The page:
WASHINGTON — Smaller banks risk falling behind if they do not make space for financial innovation, Comptroller of the Currency Thomas Curry warned Friday.

Speaking before the 11th Joint Community Banker Symposium at the Chicago Fed, Curry said that community banks need to assess the strategic risk of the rise of fintech — and ensure they are not left behind.

"One particular issue testing banks' strategic risk today is the tectonic shift underway regarding innovation and financial technology," he said. "While fintech companies are still a small portion of the industry, their rapid growth requires banks and regulators to ask big-picture questions about the future of banking."

Banks should begin asking themselves questions about how their products fit the needs of their consumers — including the growing millennial contingent, Curry said.

He said they should also ask themselves: "Are we offering the right products, and have we identified the right goals? Do we have a plan for adapting to the changing marketplace in the next five or 10 years?"

But Curry acknowledged that for cash-strapped community banks, adopting new technologies is easier said than done.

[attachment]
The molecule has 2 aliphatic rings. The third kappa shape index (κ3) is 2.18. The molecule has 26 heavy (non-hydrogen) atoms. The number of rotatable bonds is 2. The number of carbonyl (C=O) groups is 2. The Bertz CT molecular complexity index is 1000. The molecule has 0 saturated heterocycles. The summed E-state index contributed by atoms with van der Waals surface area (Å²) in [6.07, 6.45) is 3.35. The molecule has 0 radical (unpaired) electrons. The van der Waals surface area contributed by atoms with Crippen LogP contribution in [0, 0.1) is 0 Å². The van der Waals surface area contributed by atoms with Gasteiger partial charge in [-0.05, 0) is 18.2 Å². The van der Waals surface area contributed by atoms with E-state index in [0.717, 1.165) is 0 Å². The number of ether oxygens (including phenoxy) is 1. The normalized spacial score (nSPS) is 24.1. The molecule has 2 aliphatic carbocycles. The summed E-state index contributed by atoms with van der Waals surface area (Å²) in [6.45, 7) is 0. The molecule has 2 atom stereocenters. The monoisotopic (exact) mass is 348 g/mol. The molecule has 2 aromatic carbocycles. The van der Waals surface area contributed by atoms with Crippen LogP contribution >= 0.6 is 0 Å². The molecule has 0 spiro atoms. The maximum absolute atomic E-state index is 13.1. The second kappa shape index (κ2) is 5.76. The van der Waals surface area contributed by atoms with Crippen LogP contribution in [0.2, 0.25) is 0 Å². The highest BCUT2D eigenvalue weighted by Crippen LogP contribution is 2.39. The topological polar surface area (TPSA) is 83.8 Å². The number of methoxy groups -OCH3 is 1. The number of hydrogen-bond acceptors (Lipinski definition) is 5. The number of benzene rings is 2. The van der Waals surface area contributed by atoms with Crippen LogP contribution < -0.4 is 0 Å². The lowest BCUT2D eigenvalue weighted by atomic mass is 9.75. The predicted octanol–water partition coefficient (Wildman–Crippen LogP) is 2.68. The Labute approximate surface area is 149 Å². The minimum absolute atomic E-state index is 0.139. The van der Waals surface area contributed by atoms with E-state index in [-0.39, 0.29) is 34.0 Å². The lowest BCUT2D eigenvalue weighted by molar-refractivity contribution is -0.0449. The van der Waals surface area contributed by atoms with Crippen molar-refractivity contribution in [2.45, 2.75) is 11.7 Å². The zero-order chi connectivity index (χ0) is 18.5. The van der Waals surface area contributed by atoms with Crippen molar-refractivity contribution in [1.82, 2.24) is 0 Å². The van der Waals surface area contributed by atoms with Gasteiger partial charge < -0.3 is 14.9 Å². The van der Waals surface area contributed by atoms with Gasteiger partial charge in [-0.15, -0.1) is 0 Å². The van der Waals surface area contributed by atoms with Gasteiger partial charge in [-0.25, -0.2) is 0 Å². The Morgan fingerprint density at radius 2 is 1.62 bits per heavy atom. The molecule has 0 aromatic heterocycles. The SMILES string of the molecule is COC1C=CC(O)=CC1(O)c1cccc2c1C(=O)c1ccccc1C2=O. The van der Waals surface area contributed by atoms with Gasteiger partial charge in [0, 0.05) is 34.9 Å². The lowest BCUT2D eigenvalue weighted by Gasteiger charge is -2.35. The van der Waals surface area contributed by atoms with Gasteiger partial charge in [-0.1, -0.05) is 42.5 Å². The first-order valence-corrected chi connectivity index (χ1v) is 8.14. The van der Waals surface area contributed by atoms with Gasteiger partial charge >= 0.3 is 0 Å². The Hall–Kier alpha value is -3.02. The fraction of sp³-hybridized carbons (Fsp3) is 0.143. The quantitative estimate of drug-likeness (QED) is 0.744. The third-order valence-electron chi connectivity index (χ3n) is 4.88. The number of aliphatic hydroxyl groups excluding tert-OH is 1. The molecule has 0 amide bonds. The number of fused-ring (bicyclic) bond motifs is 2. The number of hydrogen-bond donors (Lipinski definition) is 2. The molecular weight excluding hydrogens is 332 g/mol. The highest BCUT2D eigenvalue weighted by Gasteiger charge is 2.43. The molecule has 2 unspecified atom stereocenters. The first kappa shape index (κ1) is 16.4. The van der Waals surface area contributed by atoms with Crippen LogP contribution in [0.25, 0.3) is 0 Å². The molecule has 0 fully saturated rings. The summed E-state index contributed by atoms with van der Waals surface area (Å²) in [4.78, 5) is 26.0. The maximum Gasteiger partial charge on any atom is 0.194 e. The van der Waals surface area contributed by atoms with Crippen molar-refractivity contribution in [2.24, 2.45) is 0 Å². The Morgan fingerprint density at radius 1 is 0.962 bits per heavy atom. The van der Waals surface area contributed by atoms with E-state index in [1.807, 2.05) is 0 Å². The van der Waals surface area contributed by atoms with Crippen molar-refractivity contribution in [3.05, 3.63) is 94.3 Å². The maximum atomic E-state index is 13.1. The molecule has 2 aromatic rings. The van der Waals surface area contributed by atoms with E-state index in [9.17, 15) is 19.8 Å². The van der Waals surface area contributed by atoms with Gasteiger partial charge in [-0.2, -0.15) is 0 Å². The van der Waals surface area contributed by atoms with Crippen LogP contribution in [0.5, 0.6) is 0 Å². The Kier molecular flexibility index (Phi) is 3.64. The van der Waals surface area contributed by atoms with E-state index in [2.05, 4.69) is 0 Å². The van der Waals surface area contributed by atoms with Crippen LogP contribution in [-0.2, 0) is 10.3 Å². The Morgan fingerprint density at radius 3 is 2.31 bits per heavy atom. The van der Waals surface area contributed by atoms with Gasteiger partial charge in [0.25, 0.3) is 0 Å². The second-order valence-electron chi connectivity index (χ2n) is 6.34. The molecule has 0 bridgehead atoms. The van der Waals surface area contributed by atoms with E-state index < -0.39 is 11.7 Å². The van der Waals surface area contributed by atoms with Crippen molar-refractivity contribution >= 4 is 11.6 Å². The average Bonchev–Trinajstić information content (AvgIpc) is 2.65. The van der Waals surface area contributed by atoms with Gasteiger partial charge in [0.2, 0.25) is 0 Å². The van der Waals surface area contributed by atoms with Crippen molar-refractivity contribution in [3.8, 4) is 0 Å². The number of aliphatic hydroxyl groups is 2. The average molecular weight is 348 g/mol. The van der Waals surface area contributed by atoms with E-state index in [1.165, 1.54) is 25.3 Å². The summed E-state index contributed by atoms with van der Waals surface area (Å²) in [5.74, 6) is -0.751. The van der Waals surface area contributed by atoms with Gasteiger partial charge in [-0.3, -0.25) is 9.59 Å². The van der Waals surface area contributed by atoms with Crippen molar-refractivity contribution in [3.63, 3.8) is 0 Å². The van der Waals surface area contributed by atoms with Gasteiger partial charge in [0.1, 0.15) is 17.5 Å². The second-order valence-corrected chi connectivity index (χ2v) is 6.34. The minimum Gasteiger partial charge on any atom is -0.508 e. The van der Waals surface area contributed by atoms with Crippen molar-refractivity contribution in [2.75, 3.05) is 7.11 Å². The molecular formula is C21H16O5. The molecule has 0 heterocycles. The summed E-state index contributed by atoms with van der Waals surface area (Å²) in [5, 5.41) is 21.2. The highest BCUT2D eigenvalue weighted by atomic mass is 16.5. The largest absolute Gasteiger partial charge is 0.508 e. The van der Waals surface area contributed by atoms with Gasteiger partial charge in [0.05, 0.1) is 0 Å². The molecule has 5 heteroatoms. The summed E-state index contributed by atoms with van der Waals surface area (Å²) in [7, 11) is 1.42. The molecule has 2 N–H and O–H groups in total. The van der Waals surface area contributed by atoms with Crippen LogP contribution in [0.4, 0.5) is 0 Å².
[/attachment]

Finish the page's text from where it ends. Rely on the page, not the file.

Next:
"While larger banks and some smaller ones may have the resources to fund innovation labs, conduct their own research and development, or even purchase a more mature fintech company, many smaller banks may have to seek alternative ways to incorporate innovation into their strategies and business plans," he said.

The comptroller suggested that in order to adopt new technologies on a budget, smaller banks should team up.

"Collaboration," he said, is "a useful tool for community banks to reduce costs, better serve customers, and even reach new markets."

Some banks have already found ways to coordinate better. Last year, for example, Umpqua Holdings in Portland, Ore., created a unit dedicated to fostering collaboration among financial institutions and parties in other industries such as data analytics and user design.

But the comptroller also emphasized that partnerships with fintech companies can also bring new sets of risks.

He advised banks to manage those by ensuring the partnership is the right strategic decision for a bank, the fee structure is appropriate; user controls are implemented; and any third-party provider's performance is monitored.

"Working together to evaluate and monitor third-party service providers can help manage the risk, and some community banks already are finding success with this type of collaboration," Curry said.

Though the OCC regulates fewer community banks than the Federal Deposit Insurance Corp., the agency has made moves since last year to address how fintech should be supervised.

In March the OCC came out with a white paper on "responsible innovation," which led to an inquiry into how the agency should address financial innovation. In October the OCC announced a plan to open an office of innovation to coordinate outreach and improve the agency's internal handling of matters regarding fintech.

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